American Chess and Problem Association, 1878: Additional Awards

These are the additional prizes and tourneys associated with the American Chess and Problem Association 1878 Tourney that are known at present.

Cleveland Sunday Morning Voice: Most Difficult Problem
Cleveland Sunday Morning Voice: Most Original, Clever or Peculiar Problem
Dubuque Chess Journal
Hartford Globe
Hartford Weekly Times: Most Difficult Problem
Scientific American: Most Beautiful Problem
Scientific American: Letter Tourney
St. Louis Globe-Democrat: Best Problem
Turf, Field and Farm: Best Problem


Cleveland Sunday Morning Voice: Most Difficult Problem

A prize for the most difficult problem contributed to the A.C.P.A. tourney through the column.

The prize was donated by S. Loyd, who also expressed a wish that two judges be appointed, one from the other side of the water, and one from this side. He also appears to have suggested solving time should be used as a basis for adjudication. (Cleveland Sunday Morning Voice, 1877-11-11.)

J. H. Finlinson and C. A. Gilberg accepted the role of judges, though it is not clear how they judged difficulty, or even that they used the same method. Their respective reports were printed in Cleveland Sunday Morning Voice on 1879-01-12. Both judges, apparently independently, award the prize to the same problem.

Special Prize: C. F. Wennerberg (Motto: Quid faciendum)

#2



Cleveland Sunday Morning Voice: Most Original, Clever or Peculiar Problem

A prize for the most original, or clever, or peculiar problem contributed to the column for the A.C.P.A. tourney.

The prize was donated by S. Loyd, who also expressed a wish that G. E. Carpenter would be one of the judges. (Cleveland Sunday Morning Voice, 1877-12-23)

No further information has been found so far.

Dubuque Chess Journal: ???

Mentioned in American Chess Journal, v. 3, Mar. 1878, p. 7. No further details known.

Hartford Globe: ???

Mentioned in American Chess Journal, v. 3, Mar. 1878, p. 7. No further details known.

Hartford Weekly Times: Most Difficult Problem

A prize for the most difficult problem contributed to the column for the A.C.P.A. tourney. (Hartford Weekly Times, 1877-12-06).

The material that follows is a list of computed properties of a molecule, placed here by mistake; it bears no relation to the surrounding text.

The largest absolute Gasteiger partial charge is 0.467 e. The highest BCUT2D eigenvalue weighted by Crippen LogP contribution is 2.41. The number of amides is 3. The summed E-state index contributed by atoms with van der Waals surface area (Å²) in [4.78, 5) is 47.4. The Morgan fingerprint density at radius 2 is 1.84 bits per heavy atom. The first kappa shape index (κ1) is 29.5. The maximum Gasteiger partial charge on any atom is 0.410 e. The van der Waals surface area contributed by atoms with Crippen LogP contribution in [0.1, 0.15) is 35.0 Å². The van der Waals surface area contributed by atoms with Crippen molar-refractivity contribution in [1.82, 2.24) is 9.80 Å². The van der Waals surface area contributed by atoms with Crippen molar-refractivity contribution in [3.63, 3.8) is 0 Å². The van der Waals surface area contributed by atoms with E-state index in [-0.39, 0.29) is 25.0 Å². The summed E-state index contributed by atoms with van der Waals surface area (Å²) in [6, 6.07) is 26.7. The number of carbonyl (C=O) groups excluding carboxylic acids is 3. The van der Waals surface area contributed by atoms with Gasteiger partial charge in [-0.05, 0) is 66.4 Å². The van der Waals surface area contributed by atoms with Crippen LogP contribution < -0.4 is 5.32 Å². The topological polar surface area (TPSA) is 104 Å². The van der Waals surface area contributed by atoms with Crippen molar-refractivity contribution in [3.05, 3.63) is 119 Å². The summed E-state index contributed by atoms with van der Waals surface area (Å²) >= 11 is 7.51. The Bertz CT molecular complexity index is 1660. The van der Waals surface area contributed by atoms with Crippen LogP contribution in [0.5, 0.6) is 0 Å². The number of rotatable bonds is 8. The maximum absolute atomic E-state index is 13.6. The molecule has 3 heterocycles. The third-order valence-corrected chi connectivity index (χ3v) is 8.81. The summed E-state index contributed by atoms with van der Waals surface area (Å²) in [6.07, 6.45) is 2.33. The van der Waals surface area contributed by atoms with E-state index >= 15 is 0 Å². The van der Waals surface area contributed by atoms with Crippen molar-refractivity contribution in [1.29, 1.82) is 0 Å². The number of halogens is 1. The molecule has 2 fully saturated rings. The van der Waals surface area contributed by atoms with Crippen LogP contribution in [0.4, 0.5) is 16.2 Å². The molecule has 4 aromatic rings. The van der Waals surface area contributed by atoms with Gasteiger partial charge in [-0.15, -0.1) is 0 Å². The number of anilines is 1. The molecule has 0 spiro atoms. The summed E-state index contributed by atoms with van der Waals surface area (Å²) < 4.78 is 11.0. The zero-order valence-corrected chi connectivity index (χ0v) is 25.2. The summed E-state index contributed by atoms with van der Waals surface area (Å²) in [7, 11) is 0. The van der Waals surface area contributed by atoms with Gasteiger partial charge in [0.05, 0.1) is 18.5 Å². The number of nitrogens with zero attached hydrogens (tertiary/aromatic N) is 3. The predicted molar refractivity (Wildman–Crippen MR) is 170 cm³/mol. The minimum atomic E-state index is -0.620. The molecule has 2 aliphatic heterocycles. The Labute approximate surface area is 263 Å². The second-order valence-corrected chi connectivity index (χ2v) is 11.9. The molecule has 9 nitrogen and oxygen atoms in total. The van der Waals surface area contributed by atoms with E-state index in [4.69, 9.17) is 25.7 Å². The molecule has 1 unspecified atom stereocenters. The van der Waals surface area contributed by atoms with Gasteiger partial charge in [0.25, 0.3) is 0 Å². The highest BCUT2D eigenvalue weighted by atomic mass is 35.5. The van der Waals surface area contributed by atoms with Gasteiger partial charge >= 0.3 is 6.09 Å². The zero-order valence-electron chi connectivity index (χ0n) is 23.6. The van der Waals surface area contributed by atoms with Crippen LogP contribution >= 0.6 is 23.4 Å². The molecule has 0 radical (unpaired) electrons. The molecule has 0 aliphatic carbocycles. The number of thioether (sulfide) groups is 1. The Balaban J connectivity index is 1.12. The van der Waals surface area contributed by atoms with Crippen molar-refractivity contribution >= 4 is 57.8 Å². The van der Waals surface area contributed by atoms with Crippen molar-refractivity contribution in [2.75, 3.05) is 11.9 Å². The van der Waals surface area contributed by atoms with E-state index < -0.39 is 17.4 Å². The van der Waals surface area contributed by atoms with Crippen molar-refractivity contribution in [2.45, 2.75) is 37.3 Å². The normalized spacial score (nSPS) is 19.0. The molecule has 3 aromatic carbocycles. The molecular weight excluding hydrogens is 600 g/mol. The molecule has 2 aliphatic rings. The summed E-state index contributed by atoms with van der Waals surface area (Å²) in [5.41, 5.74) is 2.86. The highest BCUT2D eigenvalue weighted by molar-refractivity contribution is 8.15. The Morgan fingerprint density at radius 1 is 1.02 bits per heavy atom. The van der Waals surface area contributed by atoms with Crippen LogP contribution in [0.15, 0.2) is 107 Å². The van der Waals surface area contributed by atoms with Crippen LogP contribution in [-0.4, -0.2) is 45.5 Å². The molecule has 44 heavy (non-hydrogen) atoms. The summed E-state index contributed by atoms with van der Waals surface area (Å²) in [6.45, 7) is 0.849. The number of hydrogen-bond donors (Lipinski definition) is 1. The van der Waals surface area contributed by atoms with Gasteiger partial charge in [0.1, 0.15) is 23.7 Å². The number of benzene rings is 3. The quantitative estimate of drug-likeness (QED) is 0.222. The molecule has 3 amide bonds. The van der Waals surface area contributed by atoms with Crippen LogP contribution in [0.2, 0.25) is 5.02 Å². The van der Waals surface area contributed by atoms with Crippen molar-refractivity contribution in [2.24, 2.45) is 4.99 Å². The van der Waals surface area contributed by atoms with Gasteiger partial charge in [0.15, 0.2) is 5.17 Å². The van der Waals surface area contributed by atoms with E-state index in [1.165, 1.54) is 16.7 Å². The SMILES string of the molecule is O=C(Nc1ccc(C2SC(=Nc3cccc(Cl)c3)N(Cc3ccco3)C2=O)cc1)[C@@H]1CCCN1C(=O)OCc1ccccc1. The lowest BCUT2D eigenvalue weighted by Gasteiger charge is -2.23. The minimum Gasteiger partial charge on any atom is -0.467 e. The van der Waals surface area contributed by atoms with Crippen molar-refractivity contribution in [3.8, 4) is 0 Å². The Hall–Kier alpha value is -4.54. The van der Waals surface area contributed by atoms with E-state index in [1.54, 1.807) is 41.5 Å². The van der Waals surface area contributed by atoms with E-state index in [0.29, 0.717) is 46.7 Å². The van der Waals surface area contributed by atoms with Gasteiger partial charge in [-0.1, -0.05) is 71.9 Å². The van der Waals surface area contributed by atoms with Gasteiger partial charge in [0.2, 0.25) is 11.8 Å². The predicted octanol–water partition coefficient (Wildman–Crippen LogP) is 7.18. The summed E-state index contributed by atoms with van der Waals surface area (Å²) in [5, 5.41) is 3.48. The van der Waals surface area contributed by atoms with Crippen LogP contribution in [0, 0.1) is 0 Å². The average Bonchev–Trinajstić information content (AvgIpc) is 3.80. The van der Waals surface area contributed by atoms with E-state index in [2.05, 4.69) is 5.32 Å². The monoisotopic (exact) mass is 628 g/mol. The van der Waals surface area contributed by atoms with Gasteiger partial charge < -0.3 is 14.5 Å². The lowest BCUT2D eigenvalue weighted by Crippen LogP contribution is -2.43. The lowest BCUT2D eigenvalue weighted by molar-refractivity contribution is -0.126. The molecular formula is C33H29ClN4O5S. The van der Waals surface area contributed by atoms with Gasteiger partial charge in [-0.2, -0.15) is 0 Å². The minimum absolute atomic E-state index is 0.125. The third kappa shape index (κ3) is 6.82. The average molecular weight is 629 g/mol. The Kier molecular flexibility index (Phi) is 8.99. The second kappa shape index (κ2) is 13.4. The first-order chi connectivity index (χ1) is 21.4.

On 1878-08-01, the judge was identified to be C. H. Waterbury; at this time the prize is reported to be restricted to #3 only.

The judge apparently responded immediately that of the 9 problems he has received, the #3 of the set Che Sara, Sara was the most difficult. Prompted to provide a little more detail, on 1878-08-22 he seems to reply that faulty problems were not excluded on that account alone, but says little more of substance. He does note that in some cases very faulty problems might be considered the most difficult, but does not say if that was an issue for the prize.

In his report, he does identify a second solution to the #4 of the same set, though.

As the set won the 4th prize of the tourney, the winning #3 will be found on the main tourney page.

Scientific American: Most Beautiful Problem

A prize for the most beautiful problem of the A.C.P.A. tourney.

The prize was donated by W. A. Ballantine, and the basis of judgement was defined as: difficulty of solution, effected by a limited number of pieces. Difficulty would be graded from 1–50, from which score points would be removed for each piece used in the problem. (Scientific American Supplement, 1878-01-05).

No further information has been found.

Scientific American: Letter Tourney

C. C. Moore, the Secretary of the A.C.P.A., announced a prize for the best letter problem received by Scientific American prior to the date of the awarding of the Association Prizes. (Scientific American Supplement, 1877-12-08.) S. Loyd donated two additional prizes.

No more exactly expressed closing date has been found. The letter in which the judges of the main tourney informed the tourney committee of the awards is dated 1878-06-14, and should serve as a reasonable approximation.

The judge was C. A. Gilberg; his report was published in Scientific American Supplement, 1876-08-03. The names of the competitors were not relevaled apart from prize winners, which were printed together with the report in the last installation of the column. Loyd mentions plans to issue the column as a book with corrections—it is not known if those plans were successful.

There are one or two unresolved questions. While the requirements referenced above state that problems should be received by Scientific American (or its Supplement), there are problems reprinted from other columns (such as American Chess Journal, v. 3, May 1878, p. 63, prb. 63 which appears to reference Lebanon Herald as source). Was the chess editor examination network of the main tourney used also for this tourney, or is this perhaps a case of a competitor not reading the requirements in detail?

Note: This tourney has no obvious official connection with the A.C.P.A. or its tourney of 1878. While it is often referred to as the A.C.P.A. Letter Tourney, it seems that it might be more appropriate to view it as a tourney arranged by the Scientific American chess editor.

Prizes

1 Prize: S. Loyd

#3

2 Prize: A. Finch, Jr.

#3

3 Prize: C. C. Moore

#3



St. Louis Globe-Democrat: Best Problem

Prize for best problem contributed the A.C.P.A. tourney through this paper. (St. Louis Globe-Democrat, 3/176 (1877-11-11), p. 9.)

A result is announced on 1878-07-07 where it says (p. 9) that S. Loyd receives the prize for the best problem contributed through the columns of the Globe-Democrat.

While the problem is not identified, it is almost certainly the #3 of the 1st prize set.

Turf, Field and Farm: Best Problem

Mentioned in American Chess Journal, v. 3, Mar. 1878, p. 7. No further details known.